Issue 129 – June 2017

7670 words, novelette

My Dear, Like the Sky and Stars and Sun


Elspeth keeps her shop in the outer rim—in the circle most distant from the center-city—in a neighborhood no one knows. It squats in the shade of two sagging apartment buildings full of senior citizens and recovering addicts, and across the street from warring Greek and Turkish restaurants. Most days, the neighborhood ignores her and her customers. If asked, they probably wouldn’t even know what the faded sign out front reads, generally referring to it as, “That lesbian tattoo place” instead. Business is usually slow, but she prefers it that way. She has more time to spend in the back room, where her real work takes place.

Typically, she sees three different types of customers. There are the ones who just want stock images from the prints on the walls and the catalogs she leaves around the waiting area: skulls with flames coming out the eyes, tiny smeared butterflies, Chinese and Arabic lettering they can’t read, giant ornate crosses, sports logos, etc. Then there are those who think they know what to ask for, usually rich kids from the center-city airing their bravado for a posse of admiring sycophants, who come away with harmless LEDs imbedded in their skin or ink that changes color with their moods. These almost always come back, alone, begging her to undo whatever she did, which she obligingly does, albeit for double the usual price.

Then, there are the ones who know what to ask for and how.

She doesn’t know if the girl is one of these at first. She comes at the end of hours, when they always come: usually girls in trouble. Sometimes they’re older—a few have been the wives of petty government officials or successful businesswomen—and Elspeth has seen the occasional young man who wouldn’t look her in the eye, too. Not that it matters. She takes all types.

The girl, though, is something different. Something about the way she’s dressed, like she’s trying just a little too hard: the worn jeans splattered with motor oil and filth, the faded t-shirt with its unrecognizable band name, the fingerless gloves unspooling at the ends, the shapeless hoodie unsuccessfully enlarging her small frame.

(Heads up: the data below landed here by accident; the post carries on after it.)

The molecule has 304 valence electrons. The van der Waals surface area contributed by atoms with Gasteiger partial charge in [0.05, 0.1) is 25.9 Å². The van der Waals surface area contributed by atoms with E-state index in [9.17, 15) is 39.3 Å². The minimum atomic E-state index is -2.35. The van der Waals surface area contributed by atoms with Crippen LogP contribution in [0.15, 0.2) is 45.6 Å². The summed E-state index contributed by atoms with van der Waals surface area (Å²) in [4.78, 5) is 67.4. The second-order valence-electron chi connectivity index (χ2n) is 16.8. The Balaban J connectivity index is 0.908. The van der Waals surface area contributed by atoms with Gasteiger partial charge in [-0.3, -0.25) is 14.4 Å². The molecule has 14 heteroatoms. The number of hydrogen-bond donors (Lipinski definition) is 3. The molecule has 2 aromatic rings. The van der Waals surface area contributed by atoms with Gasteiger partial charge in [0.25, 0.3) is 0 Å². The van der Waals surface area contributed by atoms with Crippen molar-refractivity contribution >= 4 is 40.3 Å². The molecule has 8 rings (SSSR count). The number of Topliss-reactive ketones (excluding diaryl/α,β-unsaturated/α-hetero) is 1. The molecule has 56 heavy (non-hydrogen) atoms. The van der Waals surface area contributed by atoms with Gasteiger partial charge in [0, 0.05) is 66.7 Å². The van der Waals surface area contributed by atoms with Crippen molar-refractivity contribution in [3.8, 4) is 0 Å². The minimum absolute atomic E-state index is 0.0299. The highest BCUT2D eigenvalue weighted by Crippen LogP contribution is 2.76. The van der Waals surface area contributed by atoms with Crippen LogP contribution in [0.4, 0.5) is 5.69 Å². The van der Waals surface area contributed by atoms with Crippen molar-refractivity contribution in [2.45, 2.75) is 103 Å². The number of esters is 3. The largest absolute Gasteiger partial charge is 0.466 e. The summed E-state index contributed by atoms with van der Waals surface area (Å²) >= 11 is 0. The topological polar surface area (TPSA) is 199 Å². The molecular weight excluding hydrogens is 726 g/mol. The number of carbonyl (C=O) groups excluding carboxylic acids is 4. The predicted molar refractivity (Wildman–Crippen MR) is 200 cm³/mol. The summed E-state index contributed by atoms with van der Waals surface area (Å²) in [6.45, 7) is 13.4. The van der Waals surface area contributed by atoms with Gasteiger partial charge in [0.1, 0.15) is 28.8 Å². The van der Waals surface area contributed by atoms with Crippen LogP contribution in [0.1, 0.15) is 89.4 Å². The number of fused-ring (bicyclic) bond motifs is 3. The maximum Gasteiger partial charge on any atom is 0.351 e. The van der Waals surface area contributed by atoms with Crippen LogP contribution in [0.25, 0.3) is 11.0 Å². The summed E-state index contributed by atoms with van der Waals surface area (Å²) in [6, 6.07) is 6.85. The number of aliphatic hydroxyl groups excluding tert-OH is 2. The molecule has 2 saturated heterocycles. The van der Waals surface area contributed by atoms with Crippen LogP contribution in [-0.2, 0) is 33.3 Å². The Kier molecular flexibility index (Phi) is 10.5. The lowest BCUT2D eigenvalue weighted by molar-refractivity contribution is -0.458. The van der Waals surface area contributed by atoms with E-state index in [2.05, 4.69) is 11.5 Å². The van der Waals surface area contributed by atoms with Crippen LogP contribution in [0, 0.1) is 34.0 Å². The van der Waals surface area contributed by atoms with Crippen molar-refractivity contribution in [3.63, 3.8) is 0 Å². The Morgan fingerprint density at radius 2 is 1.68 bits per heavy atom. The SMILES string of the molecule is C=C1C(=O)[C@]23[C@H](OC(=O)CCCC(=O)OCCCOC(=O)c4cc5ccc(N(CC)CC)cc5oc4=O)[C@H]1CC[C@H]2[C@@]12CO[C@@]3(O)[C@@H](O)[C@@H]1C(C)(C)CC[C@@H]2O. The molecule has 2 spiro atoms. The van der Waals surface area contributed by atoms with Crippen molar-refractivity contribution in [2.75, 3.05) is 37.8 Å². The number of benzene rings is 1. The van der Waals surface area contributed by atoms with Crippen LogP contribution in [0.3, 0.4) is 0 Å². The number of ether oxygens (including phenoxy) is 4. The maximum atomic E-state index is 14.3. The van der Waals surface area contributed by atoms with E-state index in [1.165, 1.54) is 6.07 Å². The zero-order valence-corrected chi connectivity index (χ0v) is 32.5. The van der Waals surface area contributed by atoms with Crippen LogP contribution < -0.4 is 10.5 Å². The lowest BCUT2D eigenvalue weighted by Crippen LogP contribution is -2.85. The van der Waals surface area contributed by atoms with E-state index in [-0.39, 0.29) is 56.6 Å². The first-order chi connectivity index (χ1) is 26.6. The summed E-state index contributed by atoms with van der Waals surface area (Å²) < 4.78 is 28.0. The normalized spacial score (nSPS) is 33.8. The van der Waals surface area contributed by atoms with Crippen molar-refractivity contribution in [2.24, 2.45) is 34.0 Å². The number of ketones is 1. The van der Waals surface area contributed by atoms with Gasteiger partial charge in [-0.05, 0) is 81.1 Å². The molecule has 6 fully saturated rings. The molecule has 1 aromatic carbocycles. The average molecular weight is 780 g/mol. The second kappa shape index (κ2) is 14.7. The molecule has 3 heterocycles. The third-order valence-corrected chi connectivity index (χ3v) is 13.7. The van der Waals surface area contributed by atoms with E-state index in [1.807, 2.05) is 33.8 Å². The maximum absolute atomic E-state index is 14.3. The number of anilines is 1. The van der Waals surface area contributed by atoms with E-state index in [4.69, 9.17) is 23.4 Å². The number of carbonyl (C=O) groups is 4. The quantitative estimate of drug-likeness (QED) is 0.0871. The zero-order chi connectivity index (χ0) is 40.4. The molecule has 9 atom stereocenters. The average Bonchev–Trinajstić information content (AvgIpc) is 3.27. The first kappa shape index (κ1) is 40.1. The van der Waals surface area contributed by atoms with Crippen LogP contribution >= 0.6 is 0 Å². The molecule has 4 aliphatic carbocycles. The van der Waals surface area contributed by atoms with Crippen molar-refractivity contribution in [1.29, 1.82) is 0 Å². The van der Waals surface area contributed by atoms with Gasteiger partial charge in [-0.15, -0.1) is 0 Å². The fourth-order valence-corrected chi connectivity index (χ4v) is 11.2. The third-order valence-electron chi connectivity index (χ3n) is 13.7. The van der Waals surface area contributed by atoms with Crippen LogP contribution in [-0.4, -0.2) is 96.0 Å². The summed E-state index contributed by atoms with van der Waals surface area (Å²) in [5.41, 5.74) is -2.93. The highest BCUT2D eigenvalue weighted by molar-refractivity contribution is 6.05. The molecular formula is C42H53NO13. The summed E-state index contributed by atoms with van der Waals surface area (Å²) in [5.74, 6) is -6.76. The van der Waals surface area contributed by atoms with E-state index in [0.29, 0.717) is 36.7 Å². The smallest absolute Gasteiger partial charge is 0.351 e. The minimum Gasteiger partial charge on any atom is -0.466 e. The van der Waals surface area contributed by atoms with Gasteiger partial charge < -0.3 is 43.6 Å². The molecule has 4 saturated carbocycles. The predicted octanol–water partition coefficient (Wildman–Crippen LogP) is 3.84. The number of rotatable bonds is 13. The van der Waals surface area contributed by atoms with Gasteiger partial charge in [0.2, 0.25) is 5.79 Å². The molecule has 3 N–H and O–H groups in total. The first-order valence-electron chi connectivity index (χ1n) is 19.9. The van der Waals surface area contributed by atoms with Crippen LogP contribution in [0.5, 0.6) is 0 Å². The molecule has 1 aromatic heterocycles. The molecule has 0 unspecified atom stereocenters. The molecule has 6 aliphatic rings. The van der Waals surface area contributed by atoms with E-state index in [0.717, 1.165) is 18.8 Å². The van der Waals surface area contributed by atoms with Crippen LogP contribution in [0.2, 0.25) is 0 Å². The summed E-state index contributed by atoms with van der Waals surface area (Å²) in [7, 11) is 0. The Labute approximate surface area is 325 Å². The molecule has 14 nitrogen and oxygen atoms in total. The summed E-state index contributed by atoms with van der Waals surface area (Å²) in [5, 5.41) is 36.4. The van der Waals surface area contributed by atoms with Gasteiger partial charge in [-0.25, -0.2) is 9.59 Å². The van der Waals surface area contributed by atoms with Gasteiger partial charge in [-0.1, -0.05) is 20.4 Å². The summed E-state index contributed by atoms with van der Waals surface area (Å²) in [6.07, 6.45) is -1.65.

It’s the sneakers that throw it off, Elspeth decides. Bright red Darrows. Popular four years ago and common enough, but too bright. Un-scuffed. New.

She doesn’t look up when the girl enters, pretending instead to study her account books. (That is a lot of red, she notes, and it may be Insta-Noodles and reused tea bags for her foreseeable future.) The girl moves around the shop carefully, drifting from case to case, touching a finger to a design or the health inspector’s certificate on the wall or the glass case of jewelry full of LEDs and synthetic stones.

The real stuff, the good stuff, is in the back.

“You got that bioluminescent ink?” the girl murmurs, still not looking at Elspeth.

“Not since McWright patented it. Cost tripled,” Elspeth replies easily. She still makes her own batches for friends and trusted customers. “But I imagine you knew that.”

She doesn’t think this kid is with corporate enforcement, but you never know. Maybe they’ve started recruiting soft-spoken teenagers—or folks who look like soft-spoken teenagers.

The girl smiles. Or flashes her teeth, at least. “Too true. But I heard you could help with the dark anyway.”

There it is. The key phrases shift every month or so, but this one is current. Almost fresh. Elspeth switches to her appointment book, studiously licking a finger and flipping through the pages. Her ordinary customers like the anachronism of a shop that’s all paper—they assume it’s on behalf of the gang members who occasionally come in, but really it’s for moments like this. She carefully indicates a laminated card on the countertop. It looks like a chart of basic line-art designs: roses, dolphins, hearts. The girl taps the image of the all-seeing eye.

The safe under Elspeth’s counter knows more than her fingerprints; it knows her resting pulse, her average body temp, the chemical composition of her sweat. It knows now that her adrenal levels are low. It swings open soundlessly; without looking, she retrieves a small, amber bottle with a dropper top. “No more than three doses per eye in 24 hours,” she directs the girl. They shake hands, exchanging the bottle for a wad of bills. Old-school money, very out of fashion. But still valuable.

Maybe she can manage more than noodles this month after all.